Fallout's climax has no con/trick element at all but gets away with it because it's basically the most thrilling climax to an action movie in decades. I'd certainly like to see it return though- these are heist movies spliced with action movies and it's a combo I really like.

    It goes to show how smart McQuarrie is, considering he can and has written some very plot heavy films. He knows what makes these Mission films work.

    Yeah he's so savvy about that sort of thing. He knows exactly what's satisfying to an audience, and I think that's key. I wish the Bond writers could get some of that magic sprinkled on them.
    Luther would be a blow, for sure. As you say, he's been around as long as Cruise has, so him being collateral damage would certainly give it a hefty emotional edge.

    Yeah certainly. I actually thought they were going to kill Benji at the end of Fallout when I saw it for the first time: it was genuinely tense. And as you say: that's an advantage of the team setup because you feel that one of the leads actually could die (whereas in a Bond film we know Bond can't of course).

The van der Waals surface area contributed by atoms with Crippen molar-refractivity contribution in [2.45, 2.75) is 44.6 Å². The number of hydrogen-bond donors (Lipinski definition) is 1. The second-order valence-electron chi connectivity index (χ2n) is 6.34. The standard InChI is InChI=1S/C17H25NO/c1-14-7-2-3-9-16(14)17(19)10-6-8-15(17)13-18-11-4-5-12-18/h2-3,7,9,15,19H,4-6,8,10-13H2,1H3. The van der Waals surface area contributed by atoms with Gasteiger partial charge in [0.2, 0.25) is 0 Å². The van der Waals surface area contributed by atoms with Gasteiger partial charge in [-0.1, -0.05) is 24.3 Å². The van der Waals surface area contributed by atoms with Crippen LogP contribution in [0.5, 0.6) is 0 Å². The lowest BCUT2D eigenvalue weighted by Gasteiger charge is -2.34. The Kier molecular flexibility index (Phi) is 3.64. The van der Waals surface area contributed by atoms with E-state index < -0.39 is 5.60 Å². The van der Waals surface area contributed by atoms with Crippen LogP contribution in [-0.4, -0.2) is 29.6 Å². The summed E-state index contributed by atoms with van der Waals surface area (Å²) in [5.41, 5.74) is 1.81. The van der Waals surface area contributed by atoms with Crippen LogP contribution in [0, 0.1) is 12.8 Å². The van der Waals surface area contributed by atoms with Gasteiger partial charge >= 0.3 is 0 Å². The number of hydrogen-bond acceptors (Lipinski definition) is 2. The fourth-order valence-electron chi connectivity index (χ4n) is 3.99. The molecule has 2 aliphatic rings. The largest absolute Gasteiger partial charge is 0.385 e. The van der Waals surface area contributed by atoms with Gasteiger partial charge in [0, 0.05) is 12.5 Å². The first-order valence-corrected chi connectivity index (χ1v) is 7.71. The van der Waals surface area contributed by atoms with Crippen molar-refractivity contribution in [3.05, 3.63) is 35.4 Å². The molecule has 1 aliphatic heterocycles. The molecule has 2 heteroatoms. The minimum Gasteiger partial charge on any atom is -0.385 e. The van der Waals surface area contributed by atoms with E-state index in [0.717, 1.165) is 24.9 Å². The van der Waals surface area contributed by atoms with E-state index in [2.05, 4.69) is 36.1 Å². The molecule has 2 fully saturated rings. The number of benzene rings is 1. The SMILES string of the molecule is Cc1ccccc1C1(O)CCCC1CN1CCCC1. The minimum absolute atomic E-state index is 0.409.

Ving is looking a little out of shape recently (not to be uncharitable) so it does feel like he is one who could exit.
  • Posts: 1,546
    mtm wrote: »
    McQuarrie's less about plot, more about character. The team dynamic is very strong in the last couple of films, despite it generally being regarded as the Cruise show.